I received an email the other day from 23andMe letting me know about their new “Ancestry Composition” tool. I let it go to the back-burner since I didn’t have a chance to visit it the other day.
Today visited the link and was quite impressed. This is how it works, according to their site:
Ancestry Composition tells you what percent of your DNA comes from each of 22 populations worldwide. The analysis includes DNA you received from all of your ancestors, on both sides of your family. The results reflect where your ancestors lived 500 years ago, before ocean-crossing ships and airplanes came on the scene.
Mine wasn’t really that surprising, as usual. Mostly Northern European with most of that going to German/French and small chunks going to the British Isles and Scandinavia, just like my Ancestry.com test. Here is a capture of my data. That 0.2% Unassigned? That’s probably troll or goblin or alien or something. Nothing to worry about.
Though, what was slightly surprising is when I loaded up my wife’s Ancestry Composition. I would’ve guessed she is mostly Northern European like me, with most of it going to the British Isles. It turns out she also has some Scandinavian. There was one surprising result on the list. Can you spot it?
That’s right. 0.2% East Asian & Native American, estimated to be about 0.1% Native American. That’s news to us. I have yet to find any connection to that, though I know this test is for way, way back. I’d be interested to see which side of her genes this came from, paternal or maternal. I’m pretty sure her dad would be interested in getting a test. He’s always interested in stuff like this. Maybe next time we visit, I can ask.
If you took a DNA test, was there anything really interesting or surprising in your results?
The day finally came after a bit of waiting. After taking his sweet time and not being sure when he would decide to make his grand entrance, we welcomed Xander Lee Zalewski into the family. He was born at 3:15pm on December 8th weighing in at 7lb 4oz. His middle name, Lee, is taken from his grandfather’s (my father-in-law’s) middle name, like Aerissa’s middle name, Jean, is from the middle name of her grandmother (my mother) and great-grandmother.
Aerissa is excited to have a little brother. She wouldn’t stop talking about it in the days leading up to his birth. I’m excited to have a son to go along with my daughter. It will be a sort of new experience raising a boy (though I have some first-hand experience.) Up until now, raising Aerissa was pretty neutral in terms of gender as she is still quite young and hasn’t yet got into her “girly things” stage.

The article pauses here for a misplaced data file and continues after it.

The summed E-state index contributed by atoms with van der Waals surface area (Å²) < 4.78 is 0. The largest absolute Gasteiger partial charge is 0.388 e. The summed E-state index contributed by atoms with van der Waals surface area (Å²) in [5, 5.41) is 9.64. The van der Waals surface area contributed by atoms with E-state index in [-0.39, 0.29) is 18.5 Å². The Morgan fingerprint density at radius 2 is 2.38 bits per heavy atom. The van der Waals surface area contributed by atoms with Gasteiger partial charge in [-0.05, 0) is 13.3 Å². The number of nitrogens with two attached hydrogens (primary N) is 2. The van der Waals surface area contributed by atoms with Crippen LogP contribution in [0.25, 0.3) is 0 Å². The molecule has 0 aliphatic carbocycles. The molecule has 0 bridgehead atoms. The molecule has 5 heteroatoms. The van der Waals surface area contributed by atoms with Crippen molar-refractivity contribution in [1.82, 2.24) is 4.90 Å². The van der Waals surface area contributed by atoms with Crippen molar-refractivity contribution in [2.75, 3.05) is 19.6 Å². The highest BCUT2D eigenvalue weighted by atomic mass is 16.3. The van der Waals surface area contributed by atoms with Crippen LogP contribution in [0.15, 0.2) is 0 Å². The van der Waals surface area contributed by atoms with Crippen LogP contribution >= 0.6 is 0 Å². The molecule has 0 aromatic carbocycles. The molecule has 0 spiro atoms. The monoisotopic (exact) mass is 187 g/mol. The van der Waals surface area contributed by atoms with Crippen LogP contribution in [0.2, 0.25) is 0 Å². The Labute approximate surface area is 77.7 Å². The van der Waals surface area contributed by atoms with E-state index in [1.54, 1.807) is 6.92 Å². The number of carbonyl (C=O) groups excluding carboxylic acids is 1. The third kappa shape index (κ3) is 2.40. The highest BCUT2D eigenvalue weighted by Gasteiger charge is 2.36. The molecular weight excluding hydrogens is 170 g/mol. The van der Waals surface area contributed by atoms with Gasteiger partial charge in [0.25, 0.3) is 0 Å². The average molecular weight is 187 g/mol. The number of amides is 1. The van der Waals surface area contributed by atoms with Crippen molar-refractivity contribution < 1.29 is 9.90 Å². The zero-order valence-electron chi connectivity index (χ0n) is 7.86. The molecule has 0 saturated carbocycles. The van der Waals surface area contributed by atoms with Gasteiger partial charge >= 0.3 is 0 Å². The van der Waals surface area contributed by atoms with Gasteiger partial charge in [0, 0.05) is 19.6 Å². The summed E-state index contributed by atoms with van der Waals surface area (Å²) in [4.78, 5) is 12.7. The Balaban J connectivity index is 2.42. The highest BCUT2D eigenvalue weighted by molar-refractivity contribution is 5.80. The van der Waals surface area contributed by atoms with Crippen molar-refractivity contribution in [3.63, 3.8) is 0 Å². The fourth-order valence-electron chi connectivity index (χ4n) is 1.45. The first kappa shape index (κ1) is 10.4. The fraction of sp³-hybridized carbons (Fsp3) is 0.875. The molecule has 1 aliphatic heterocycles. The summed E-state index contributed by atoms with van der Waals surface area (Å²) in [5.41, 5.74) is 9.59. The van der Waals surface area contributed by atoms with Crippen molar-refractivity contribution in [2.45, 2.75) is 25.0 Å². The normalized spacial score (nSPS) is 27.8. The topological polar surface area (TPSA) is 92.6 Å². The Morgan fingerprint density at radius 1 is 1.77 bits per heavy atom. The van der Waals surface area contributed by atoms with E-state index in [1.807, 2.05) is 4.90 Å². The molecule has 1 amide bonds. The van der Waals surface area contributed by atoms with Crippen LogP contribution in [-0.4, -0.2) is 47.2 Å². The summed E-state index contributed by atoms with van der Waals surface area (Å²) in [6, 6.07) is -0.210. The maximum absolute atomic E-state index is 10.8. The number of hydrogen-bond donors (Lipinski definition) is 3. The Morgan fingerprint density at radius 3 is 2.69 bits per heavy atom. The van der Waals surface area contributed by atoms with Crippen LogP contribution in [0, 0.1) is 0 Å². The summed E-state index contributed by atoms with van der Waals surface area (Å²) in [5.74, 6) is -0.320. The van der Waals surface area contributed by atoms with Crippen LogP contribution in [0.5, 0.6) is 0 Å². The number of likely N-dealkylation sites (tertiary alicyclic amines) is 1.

It’s nice to add another branch to my own family tree that will hopefully extend for many more generations. It’s also nice to keep the Zalewski name going down the line. I wrote a bit more about the next child on my wife’s website, if you want to read it.
It has been a bit quiet on the genealogy front. I haven’t had as much time to do any research, but recently I have come across some extra time and interest.
I recently added another individual to my “Everything I Know” site. This is the first person I did a site for on my wife’s ancestry. He is James COLLINS. I picked him because we previously had his information down and also information on his parents. Then we ran across a new census record that threw all of that out the window. I try to put together the info we have now (or lack thereof) and try to see if we can track down his real parents.
While researching James COLLINS and getting lost down other lines of my wife’s ancestry, I (tentatively) traced one of her maternal lines back to Plymouth Colony Governor and Mayflower passenger William Bradford. I say tentatively since most of the info I found was surprisingly located on Find-A-Grave entries (sidenote: glad they added those “Family Links” options.) Though, I did back a lot of it up using other sources. I just need to now source and confirm her line back to the more researched lines, though it looks pretty solid. This now adds the “Mayflower Descendant” title to her maternal line along with the other previous titles of “(Tentative) Royal Descendant” and “Daughter of the American Revolution.” All I have on my lines so far is “Sort Of Related to Robert Goulet.”